The 70th death.
[Text by Farooq Soomro; photo by Waseem Nawaz]
A friend once described Farooq Soomro as a chameleon that changes its shades pompously yet blends within its surroundings without ever letting anyone know that it is an outsider.
A quintessential Karachi denizen, one could only imagine his death to take place on a Karachi-esque day with plenty of drama. But no, his death did not take place under any such circumstances, for as unpredictable and erratic he was, he was taken to hospital with severe respiratory failure. Earlier in the day, he had participated in a balloon filling competition and blew nearly 39 balloons before he was rushed to the ER. Pronounced dead on arrival! He was only 39. His psychiatrist had insisted that he participate in such frivolous competitions in order to distract himself from the misery of a routine life and toil of creative activities. Much to his amazement (or one can assume), he was given second prize at the competition posthumously.
Mr Soomro worked for a multinational company in Karachi. It was an uneasy relationship at best and within this, he found enough time to fall in love with his city and establish himself as the ‘Karachi Walla’ – the one who pioneered Sunday reveries in old Saddar. Then of course, he managed ‘Overheard in Karachi’, which got a lot of people pecking at him for capturing them anonymously yet so candidly. There is a rumor that he created both forums to compensate for his personal and professional failures. The rumor has some basis after all, as he was not even a born Karachiwalla.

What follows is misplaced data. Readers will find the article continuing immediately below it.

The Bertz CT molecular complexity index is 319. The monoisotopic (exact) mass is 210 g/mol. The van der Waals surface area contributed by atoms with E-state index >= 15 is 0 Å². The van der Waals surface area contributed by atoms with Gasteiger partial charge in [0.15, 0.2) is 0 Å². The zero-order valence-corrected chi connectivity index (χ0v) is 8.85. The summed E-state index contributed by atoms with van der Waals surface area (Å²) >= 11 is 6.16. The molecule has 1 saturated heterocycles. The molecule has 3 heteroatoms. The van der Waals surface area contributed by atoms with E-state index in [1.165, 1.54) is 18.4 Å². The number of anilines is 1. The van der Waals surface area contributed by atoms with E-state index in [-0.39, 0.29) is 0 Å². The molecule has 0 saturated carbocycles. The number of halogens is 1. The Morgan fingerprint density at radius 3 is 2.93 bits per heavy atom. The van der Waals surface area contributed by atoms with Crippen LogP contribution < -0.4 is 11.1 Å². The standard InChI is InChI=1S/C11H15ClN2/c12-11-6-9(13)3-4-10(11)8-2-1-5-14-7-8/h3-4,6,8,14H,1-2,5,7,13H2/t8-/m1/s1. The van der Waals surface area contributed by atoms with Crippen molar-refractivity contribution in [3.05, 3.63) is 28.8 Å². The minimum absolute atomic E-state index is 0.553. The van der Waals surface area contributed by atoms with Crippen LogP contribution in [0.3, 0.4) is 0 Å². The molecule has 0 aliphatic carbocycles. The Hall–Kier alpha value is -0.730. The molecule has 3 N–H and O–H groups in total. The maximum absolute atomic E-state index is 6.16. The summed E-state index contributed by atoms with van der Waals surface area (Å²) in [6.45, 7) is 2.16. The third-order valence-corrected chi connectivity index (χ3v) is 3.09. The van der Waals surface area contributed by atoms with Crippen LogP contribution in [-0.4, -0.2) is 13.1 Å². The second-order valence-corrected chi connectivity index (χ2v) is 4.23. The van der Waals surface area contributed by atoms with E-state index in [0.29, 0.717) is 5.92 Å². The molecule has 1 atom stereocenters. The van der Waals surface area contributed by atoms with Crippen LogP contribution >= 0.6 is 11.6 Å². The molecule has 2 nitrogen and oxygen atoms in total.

Mr Soomro has left a collection of several unread books, few unfinished canvases, vinyl records and other useless things that he picked up at various flea markets across Karachi. His most prized asset was a signed copy of Mushtaq Ahmed Yousfi’s Aab-e-gum.
A memorial service was held at Roadside Café, his second home or as some would argue, his first, which was largely attended by the café staff and a small number of his queer fans, often popping emails in his inbox for various Karachi related chores and favors. Funnily enough, the resident café painter has already started working on his portrait which had been placed close to Yousufi Sahib’s. Hope he is placed as happily in the heavens.
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